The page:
Sunday, June 21, 2015
I grew up with a diaphanous father who floated above me like a caption bubble saying, “?”.
He was a romantic rumor, a previous chapter in my mother’s book of life, leaving behind no photos for his three little girls to frame and fawn over. There would be no frame hugging in this family. No searching his dark eyes for our own, or comparing the curve of our noses to his; no joy of discovering a trace of ourselves in his image, thus… answering our desperate curiosity. The only evidence of his existence was our existence.
My dad was an old movie reel flickering in my mind, with imaginary memories, conjured by a credulous child, intoxicated with prime time fathers, and aching for paternal adoration.
I was always comparing my invisible father to the other girls’ dads, which never worked out well for me. I suffered like an amputee with an inflamed phantom limb… finding no possible way to soothe it.
I felt that I had been gypped by life; everybody that I knew had two parents, but I only had one. I assumed that I was somehow to blame for my father’s absence, after all I was little girl number three, and in my little girl mind I thought that he was tired of daughters. I envisioned him throwing his arms up in defeat when I was born, and tromping off to find another family where he could have his very own little boy. Of course all of this was nonsense, but the actual reasons for him leaving were incredibly complicated; certainly nothing a mere child could possibly comprehend.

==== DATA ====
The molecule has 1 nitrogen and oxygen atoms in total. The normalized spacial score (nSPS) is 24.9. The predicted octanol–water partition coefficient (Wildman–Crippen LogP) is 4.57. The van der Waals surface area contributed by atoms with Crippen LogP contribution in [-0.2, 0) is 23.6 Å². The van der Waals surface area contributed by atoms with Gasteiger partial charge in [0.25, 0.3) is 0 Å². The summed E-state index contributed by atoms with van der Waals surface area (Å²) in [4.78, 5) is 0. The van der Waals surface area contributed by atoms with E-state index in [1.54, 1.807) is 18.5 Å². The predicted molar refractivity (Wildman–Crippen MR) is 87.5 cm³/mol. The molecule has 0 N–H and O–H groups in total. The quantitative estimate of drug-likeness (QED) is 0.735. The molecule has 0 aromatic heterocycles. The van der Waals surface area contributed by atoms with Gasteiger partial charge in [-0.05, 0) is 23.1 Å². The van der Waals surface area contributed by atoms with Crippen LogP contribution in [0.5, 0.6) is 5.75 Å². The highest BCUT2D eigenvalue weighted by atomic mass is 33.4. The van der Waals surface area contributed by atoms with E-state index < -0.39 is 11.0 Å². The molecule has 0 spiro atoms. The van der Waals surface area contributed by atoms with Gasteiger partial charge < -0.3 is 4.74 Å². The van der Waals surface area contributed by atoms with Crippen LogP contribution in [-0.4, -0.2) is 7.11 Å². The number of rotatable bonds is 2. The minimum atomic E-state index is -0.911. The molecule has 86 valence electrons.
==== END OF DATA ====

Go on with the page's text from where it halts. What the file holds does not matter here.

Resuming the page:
Father’s Day continues to be a holiday that I view from afar, like witnessing the customs of a foreign country. There is still an empty seat at the head of my childhood table, and a little girl waiting wistfully by the darkened window. She knows that he isn’t returning, but she’s found nothing else that could take his place.
Appreciate every moment that you have with your dad. Hug him, tell him you love him, and do nice things for him, for there are many children, both old and young, who have never experienced a fathers’ love and the joy and security that it offers.
For those of you who have known the void of a fatherless childhood, my message to you is this: Accept the vacancy in your heart as part of yourself; offer it honor and appreciation. You are the incredible person that you are, because of that vacuum. You have had to find your identity independent of a father’s influence. You have had to be brave and resilient during hard times, when a strong hand wasn’t there to guide you…or hold you.
Be proud of who you are, and of the family that you have…that coalition of love that worked doubly hard in order to fill in the gap left by your father. And remember, love is love, whether it comes from a male or a female, it doesn't matter because it comes from one source and will never leave you or be depleted. Love holds all things together.
This is a re-run of an old post, dedicated to those who never got to celebrate this day.